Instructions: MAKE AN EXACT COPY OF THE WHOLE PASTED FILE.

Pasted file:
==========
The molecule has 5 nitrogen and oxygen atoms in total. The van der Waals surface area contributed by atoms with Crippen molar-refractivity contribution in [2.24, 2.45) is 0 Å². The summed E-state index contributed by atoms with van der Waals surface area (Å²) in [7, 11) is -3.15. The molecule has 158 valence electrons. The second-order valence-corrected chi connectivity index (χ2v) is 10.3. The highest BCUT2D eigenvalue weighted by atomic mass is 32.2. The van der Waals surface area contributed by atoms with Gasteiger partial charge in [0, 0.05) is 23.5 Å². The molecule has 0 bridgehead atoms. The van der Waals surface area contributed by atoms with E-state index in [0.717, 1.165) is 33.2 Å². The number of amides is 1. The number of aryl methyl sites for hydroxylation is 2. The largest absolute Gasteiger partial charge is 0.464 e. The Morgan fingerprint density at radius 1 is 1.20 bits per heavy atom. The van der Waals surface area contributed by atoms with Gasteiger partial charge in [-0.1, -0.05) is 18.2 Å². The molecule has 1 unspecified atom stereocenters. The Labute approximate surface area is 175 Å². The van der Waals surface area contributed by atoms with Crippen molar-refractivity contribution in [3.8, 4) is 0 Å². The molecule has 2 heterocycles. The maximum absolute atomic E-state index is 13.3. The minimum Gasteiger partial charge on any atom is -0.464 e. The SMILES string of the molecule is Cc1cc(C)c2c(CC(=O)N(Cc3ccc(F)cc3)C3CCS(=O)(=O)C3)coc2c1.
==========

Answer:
The molecule has 5 nitrogen and oxygen atoms in total. The van der Waals surface area contributed by atoms with Crippen molar-refractivity contribution in [2.24, 2.45) is 0 Å². The summed E-state index contributed by atoms with van der Waals surface area (Å²) in [7, 11) is -3.15. The molecule has 158 valence electrons. The second-order valence-corrected chi connectivity index (χ2v) is 10.3. The highest BCUT2D eigenvalue weighted by atomic mass is 32.2. The van der Waals surface area contributed by atoms with Gasteiger partial charge in [0, 0.05) is 23.5 Å². The molecule has 0 bridgehead atoms. The van der Waals surface area contributed by atoms with E-state index in [0.717, 1.165) is 33.2 Å². The number of amides is 1. The number of aryl methyl sites for hydroxylation is 2. The largest absolute Gasteiger partial charge is 0.464 e. The Morgan fingerprint density at radius 1 is 1.20 bits per heavy atom. The van der Waals surface area contributed by atoms with Gasteiger partial charge in [-0.1, -0.05) is 18.2 Å². The molecule has 1 unspecified atom stereocenters. The Labute approximate surface area is 175 Å². The van der Waals surface area contributed by atoms with Crippen molar-refractivity contribution in [3.8, 4) is 0 Å². The molecule has 2 heterocycles. The maximum absolute atomic E-state index is 13.3. The minimum Gasteiger partial charge on any atom is -0.464 e. The SMILES string of the molecule is Cc1cc(C)c2c(CC(=O)N(Cc3ccc(F)cc3)C3CCS(=O)(=O)C3)coc2c1.